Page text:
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What does it mean when the government ‘closes’ due to weather?

Commentary by Jeff Neal
Founder of
& Senior Vice President, ICF International

This column was originally published on Jeff Neal’s blog,, and was republished here with permission from the author.

Photo courtesy of Jeff Neal.
A lot of people in the Washington, D.C., metro area saw the news they were looking for on Tuesday. The government is “Closed.” For most federal workers, it means a snow day. Time home with the family, not having to worry about child care (because the schools are closed too), and an opportunity to either play in the snow or shovel it. But — what does “Closed” really mean?

When the government “closes” it does not really close. Much like it does not shut down during a shutdown, there are vital services that simply must go on, and they do. If you go to Dulles International Airport today, you will find Transportation Security Officers at the checkpoints and in baggage screening. You will find Customs and Border Protection Officers on the job working with both passengers and cargo. If you go to any of the military installations in the area, safety, security and fire personnel will be on the job. Many other people in jobs that cannot stop just because some snow fell will be at work. They know the job they signed up for, and most of them do not complain about having to go to work.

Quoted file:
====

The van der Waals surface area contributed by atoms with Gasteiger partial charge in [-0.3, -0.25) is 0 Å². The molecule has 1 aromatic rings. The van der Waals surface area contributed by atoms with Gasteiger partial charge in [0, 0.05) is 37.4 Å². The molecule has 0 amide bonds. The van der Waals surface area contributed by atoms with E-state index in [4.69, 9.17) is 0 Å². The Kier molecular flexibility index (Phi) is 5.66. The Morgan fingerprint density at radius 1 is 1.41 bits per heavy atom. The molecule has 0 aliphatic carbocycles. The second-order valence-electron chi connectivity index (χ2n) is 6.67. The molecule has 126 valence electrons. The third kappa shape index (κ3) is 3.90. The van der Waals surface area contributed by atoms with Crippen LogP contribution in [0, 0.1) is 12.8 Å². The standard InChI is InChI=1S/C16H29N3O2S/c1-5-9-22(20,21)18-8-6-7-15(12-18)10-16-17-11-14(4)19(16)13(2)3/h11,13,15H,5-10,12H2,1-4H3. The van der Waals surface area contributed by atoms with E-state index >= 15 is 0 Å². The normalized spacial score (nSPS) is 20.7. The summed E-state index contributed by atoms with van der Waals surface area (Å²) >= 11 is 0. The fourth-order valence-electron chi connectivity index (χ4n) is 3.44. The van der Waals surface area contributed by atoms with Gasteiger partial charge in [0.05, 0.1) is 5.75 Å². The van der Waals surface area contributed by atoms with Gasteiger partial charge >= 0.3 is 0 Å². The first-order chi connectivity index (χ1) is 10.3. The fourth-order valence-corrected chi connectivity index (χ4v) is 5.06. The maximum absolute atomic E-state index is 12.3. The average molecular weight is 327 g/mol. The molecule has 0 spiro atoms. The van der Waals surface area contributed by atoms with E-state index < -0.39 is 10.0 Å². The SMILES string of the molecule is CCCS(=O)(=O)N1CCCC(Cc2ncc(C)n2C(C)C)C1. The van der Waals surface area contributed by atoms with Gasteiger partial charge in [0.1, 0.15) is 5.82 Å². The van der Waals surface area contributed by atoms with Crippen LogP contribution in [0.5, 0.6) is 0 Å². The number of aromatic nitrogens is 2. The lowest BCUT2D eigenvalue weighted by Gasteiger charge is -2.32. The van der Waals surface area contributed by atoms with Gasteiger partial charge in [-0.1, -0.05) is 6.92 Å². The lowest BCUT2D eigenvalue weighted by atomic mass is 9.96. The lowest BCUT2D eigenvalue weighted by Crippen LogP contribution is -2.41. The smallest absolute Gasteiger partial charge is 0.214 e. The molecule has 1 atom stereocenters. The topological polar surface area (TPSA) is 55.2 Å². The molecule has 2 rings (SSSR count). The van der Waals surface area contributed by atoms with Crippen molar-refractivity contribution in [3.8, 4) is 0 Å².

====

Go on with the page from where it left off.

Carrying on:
The rules have been the same for many years — the “emergency” employees show up regardless of the weather. But something has changed in recent years. Now we have thousands of employees who telework. Depending on the terms of their telework agreement and their union contract (for bargaining unit employees), many people who are on approved telework agreements do not get the day off. They are expected to put in a full day’s work at home and get no benefit from the government being “closed.” Is that fair? Given that the government supports telework for a lot of good reasons (including reducing traffic, saving on office rent and giving employees their commute time back), should it ask the people who have signed up to do what the government wants (teleworkers) to work when the people who do not or cannot telework get the day off? Yes, it should.

One other key reason for telework — one that I believe is among the strongest arguments for a mobile workforce — is continuity of operations. Snowstorms, hurricanes, tornados and other acts of God can cause problems for far longer than a day or two. Acts of man, such as terrorist attacks, can cause long-term emergencies when the ability of the government to continue to operate is crucial to our nation’s security and economic interests. We have already had examples of agencies that continued to provide services in disasters such as Superstorm Sandy. The ability of people to work from home or another remote location is in our interest and it is a very good thing. So I view days like today as dry runs for the day when we may need a dispersed workforce continuing to do the people’s work even when a natural or man-made disaster strikes.

Is it fair? When we consider all of the hours of commuting that telework saves, yes. People who save two or more hours every day they telework only have to telework four days to save enough time to make up for a day like today. In the big scheme of things, that is not a bad deal.

Jeff Neal is a senior vice president for ICF International and founder of the blog, Before coming to ICF, Neal was the chief human capital officer at the Department of Homeland Security and the chief human resources officer at the Defense Logistics Agency.


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